With warm season grasses, it's going to need more maintenance, more water, more fertilizer on the football (Soccer to us Yanks) stadium field than the kikuyu. Over-seeding with rye isn't catching on with South Africans who are frankly insulted that their field isn't up to European and HD television standards.

Let's hope FIFA gets the aesthetic look they want to achieve. Cape Town has wet winters this time of the year and the ryegrass hopefully will not turn yellow.

Tournament spokesman Rich Mkondo, agrees with the Sports Turf Research Institute in Yorkshire, England. He thinks that eventually South African soccer athletes will get used to the fancy, temporary turf. He reminds the world that as a boy, he played soccer with a tennis ball on gravel.

Teresa' note: Now those vuvuzelas are another story! A whole month of listening to those might send me looking for the world's largest flyswatter! Those should be banned from the world!

Tuesday, June 01, 2010

Florida's Fishing And Beaches Still Not Affected By Oil Spill

UPDATE: Oil has reached Florida's beaches.

Florida's fishing industry wants Floridians and tourists to know that the fishing in Florida is great! Despite all the MSM's devastating reports, rumors, and dire predictions about the Deepwater Horizon oil disaster, Florida's beaches and waters remain at this time normal.

Noting that misconceptions spawned of misinformation have already levied heavy tolls on Florida's recreational fishing industry, Florida Guides Association President Capt. Pat Kelly said it best:

"I think somebody cried Big Bad Wolf, but the Big Bad Wolf hasn't started biting on us yet," Kelly said. "When we have some of the best guides in the state losing trips, something is wrong."

Like most that make their living from Florida's natural resources, Kelly said he harbors deep concern for any potential harm to local ecosystems. Highlight "potential." The damage to Louisiana's coastal marshes is sadly inescapable. Harm to Florida is not a foregone conclusion. In fact, as of this writing, no documented reports of oil in or near Florida waters exist. Beaches remain clean, state waters remain open and anglers are having no trouble bending rods with trout, redfish, Spanish mackerel, cobia, tarpon, snapper, grouper and many others.
Read what is actually going on the men who are out there on the ocean.

Don't let your summer plans be ruined by assuming that you won't be able to fish or that the fish will be contaminated or killed by the oil.

This is the message of Florida's recreational fishing industry: Don't worry about something that has not happened, don't trust hype over facts and don't cancel plans to experience the nation's most diverse saltwater fishing.

In Your Backyard: Preparation Is Critical

June 1st signals the first day of hurricane season in the Atlantic Basin. This year NOAA has issued their projections of fifteen hurricanes with eight major storms. The hurricane names will be:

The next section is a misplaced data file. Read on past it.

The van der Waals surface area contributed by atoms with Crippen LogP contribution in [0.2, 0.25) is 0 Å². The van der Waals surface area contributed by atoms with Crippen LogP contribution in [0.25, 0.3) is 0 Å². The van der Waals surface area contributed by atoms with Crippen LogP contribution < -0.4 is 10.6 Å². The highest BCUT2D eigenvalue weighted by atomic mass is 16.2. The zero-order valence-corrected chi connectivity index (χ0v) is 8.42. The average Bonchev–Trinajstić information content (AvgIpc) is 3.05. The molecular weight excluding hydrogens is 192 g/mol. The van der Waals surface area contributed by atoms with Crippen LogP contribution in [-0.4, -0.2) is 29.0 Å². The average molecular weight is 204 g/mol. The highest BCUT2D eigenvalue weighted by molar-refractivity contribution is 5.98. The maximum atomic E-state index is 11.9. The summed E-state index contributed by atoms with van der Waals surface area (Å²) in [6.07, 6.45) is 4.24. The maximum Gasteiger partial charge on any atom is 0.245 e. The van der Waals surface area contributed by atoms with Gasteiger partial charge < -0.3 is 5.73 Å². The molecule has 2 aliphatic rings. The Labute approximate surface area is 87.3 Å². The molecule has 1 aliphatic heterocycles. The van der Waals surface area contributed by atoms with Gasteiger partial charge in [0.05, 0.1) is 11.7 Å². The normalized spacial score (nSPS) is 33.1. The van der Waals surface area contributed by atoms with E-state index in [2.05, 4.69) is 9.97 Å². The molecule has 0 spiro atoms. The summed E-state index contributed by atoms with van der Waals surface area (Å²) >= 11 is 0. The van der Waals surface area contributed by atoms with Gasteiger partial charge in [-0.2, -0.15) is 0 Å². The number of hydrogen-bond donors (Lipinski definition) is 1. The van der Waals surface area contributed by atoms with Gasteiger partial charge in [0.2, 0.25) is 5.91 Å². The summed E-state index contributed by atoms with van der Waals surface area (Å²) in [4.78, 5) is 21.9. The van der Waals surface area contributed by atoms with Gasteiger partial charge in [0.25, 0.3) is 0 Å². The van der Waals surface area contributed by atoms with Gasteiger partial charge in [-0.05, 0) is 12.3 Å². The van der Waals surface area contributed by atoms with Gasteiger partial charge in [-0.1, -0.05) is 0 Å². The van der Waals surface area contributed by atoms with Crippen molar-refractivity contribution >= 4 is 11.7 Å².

1. Hurricane Alex
2. Hurricane Bonnie
3. Hurricane Colin
4. Hurricane Danielle
5. Hurricane Earl
6. Hurricane Fiona
7. Hurricane Gaston
8. Hurricane Hermine
9. Hurricane Igor
10. Hurricane Julia
11. Hurricane Karl
12. Hurricane Lisa
13. Hurricane Matthew
14. Hurricane Nicole
15. Hurricane Otto
16. Hurricane Paula
17. Hurricane Richard
18. Hurricane Shary
19. Hurricane Tomas
20. Hurricane Virginie
21. Hurricane Walter

How many will hit Florida is yet in Fate's hands. But you need to be prepared!

By June 1st, all your preparations to weather a Category 1-5 hurricane should be completed. That means that you have enough food and water to last a few days, that weather stripping and house renovations are finished, and that your landscape and yard have had a walk-through to remove anything that could damage your house or be windblown during a storm.

Have you inspected your trees? Large limbs in older trees that form a vee and deep crotch could be weak and break or mask a hollow interior that will easily uproot with strong winds. Check out any limbs hanging over homes or are growing together. Look closely for heavy limbs that hang over homes, cross or rub together.

It's important to understand that it's not just pruning a tree, or cutting off limbs that will make it safe and healthy. Cutting trees improperly can make them more dangerous in a storm or and actually reduce the life of the tree. Never try to cut large trees yourself. Always use a certified arborist.

A certified arborist is the only person who should help homeowners make a decision on what limbs to prune or if a tree should be removed. You can easily find certified arborists through the International Society of Arborculture. By inputting your zip code, city, you can find several qualified arborists in your area. If you have an arborist's name or license number, you can verify his certification and good standing.

Before hiring an arborist, it's always a good idea to get three bids so that you feel comfortable that the service is actually needed and with the cost. Professionals understand that you will be calling other arborists for bids. That's part of the business. Don't be afraid to say that you need to check them out or get other bids to price check.

The best advice is to make sure that you're planting the right tree in the first place. The University of Florida/IFAS has enough studies that they now have determined which trees are the most wind-resistant. You can read that study here. It will save a lot of work and money in protecting your home during hurricanes if you select properly for your site.